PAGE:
Medicinal cannabis could help break tough pancreatic cancer barrier
Close to 4,000 Australians will be diagnosed with pancreatic cancer and only 10% will be alive in 5 years. Pancreatic cancer is often diagnosed late and when discovered, effective treatments that penetrate and destroy the cancer are lacking.
Research reported in the International Journal of Molecular Sciences by Yay Y et al published end of last year suggests that medicinal cannabis may have a role to improve outcomes.
Top row (left to right): Dr Li Dong, Professor Jun Zeng, A/Professor Mehrdad Nikfarjam, Dr Hong He & Ms Patty Lin. Bottom row (left to right): Dr Yi Ma, Professor Graham Baldwin, Ms Chelsea Dumesny & Ms Allison Collins.
The research from the University of Melbourne, lead by Associate Professor Mehrdad Nikfarjam, and Dr Hong is the first demonstrate that cannabinoids (CBD and THC) suppress pancreatic cancer through a p-21 activated kinase 1 (PAK1) dependent pathway. The investigators had previously shown that PAK 1, which is a protein downstream of cancer gene, KRAS, that is mutated in over 90% of pancreatic cancers can reduce tumour growth and spread, particularly in combination with chemotherapy.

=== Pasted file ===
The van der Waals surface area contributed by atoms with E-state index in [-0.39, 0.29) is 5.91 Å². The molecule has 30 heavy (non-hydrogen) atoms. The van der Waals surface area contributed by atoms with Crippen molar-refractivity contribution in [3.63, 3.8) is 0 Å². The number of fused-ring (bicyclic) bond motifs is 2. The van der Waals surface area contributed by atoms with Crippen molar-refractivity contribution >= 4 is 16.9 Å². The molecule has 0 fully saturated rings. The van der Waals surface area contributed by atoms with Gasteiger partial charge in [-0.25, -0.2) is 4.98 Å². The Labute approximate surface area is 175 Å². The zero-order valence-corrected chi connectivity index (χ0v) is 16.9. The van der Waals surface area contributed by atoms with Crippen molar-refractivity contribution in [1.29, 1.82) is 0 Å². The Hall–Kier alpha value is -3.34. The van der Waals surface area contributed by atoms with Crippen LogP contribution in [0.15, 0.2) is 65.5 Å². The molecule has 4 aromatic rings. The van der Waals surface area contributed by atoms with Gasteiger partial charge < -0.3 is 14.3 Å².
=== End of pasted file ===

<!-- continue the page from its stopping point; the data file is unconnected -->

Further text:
The anti-cancer effects of cannabinoids have attracted enormous attention in cancer research. The benefits of cannabinoid treatments are largely unknown. A clear understanding the mechanisms involved is vital for the clinical application in cancer treatment. The investigators showed hat cannabis oil could suppress tumour growth in mice and this was partly through the PAK1 pathway.
A/Prof Nikfarjam notes that the research shows “that cannabinoids suppress KRAS activated pathway in pancreatic cancer by targeting PAK1 and can block the expression of PD-L1 (a key target of immune checkpoint inhibition used in cancer immunotherapy”. He also notes that clinical research looking at the effects of cannabinoids in cancer patients are needed. His group have applied this year for Government funding through the National Health and Medical Research
Council (NHMRC), to support a cannabinoid clinical trial for patients with pancreatic cancer, but the likelihood of funding success for most researchers is extremely low.
The authors particularly acknowledge the on ongoing support University of Melbourne, Seeding fund and not-for-profit organisation Pancare Foundation (www.pancare.org.au) in allowing such preliminary research to take place.
Yang Y, Nhi H, Dumesny C, Wang K, He H, Nikfarjam M Cannabinoids Inhibited Pancreatic Cancer via P-21 Activated Kinase 1 Mediated Pathway. International Journal of Molecular Sciences. 2020; 21(21): 11-. doi:10.3390/ijms21218035